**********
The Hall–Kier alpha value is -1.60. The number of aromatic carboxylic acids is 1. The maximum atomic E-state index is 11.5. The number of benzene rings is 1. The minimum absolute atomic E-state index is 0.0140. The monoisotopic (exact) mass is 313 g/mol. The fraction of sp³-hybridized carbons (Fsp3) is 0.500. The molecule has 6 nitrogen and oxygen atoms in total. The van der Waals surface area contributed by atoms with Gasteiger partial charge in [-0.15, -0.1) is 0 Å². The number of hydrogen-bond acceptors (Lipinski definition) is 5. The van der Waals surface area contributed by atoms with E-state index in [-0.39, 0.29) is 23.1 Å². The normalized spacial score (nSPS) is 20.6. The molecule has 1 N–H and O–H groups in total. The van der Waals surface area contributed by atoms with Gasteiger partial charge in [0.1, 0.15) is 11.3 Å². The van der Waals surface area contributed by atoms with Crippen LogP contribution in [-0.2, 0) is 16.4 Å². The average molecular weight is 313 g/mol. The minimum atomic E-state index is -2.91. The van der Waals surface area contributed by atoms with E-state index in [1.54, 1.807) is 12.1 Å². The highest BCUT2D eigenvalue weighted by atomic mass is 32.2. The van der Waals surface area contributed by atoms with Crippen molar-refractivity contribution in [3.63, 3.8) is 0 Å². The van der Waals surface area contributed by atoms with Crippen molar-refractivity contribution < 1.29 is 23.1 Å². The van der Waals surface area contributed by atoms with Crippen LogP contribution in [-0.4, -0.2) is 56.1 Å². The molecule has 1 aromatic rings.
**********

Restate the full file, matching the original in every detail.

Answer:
The Hall–Kier alpha value is -1.60. The number of aromatic carboxylic acids is 1. The maximum atomic E-state index is 11.5. The number of benzene rings is 1. The minimum absolute atomic E-state index is 0.0140. The monoisotopic (exact) mass is 313 g/mol. The fraction of sp³-hybridized carbons (Fsp3) is 0.500. The molecule has 6 nitrogen and oxygen atoms in total. The van der Waals surface area contributed by atoms with Gasteiger partial charge in [-0.15, -0.1) is 0 Å². The number of hydrogen-bond acceptors (Lipinski definition) is 5. The van der Waals surface area contributed by atoms with E-state index in [-0.39, 0.29) is 23.1 Å². The normalized spacial score (nSPS) is 20.6. The molecule has 1 N–H and O–H groups in total. The van der Waals surface area contributed by atoms with Gasteiger partial charge in [0.1, 0.15) is 11.3 Å². The van der Waals surface area contributed by atoms with Crippen LogP contribution in [-0.2, 0) is 16.4 Å². The average molecular weight is 313 g/mol. The minimum atomic E-state index is -2.91. The van der Waals surface area contributed by atoms with E-state index in [1.54, 1.807) is 12.1 Å². The highest BCUT2D eigenvalue weighted by atomic mass is 32.2. The van der Waals surface area contributed by atoms with Crippen molar-refractivity contribution in [3.63, 3.8) is 0 Å². The van der Waals surface area contributed by atoms with Crippen molar-refractivity contribution < 1.29 is 23.1 Å². The van der Waals surface area contributed by atoms with Crippen LogP contribution in [-0.4, -0.2) is 56.1 Å². The molecule has 1 aromatic rings.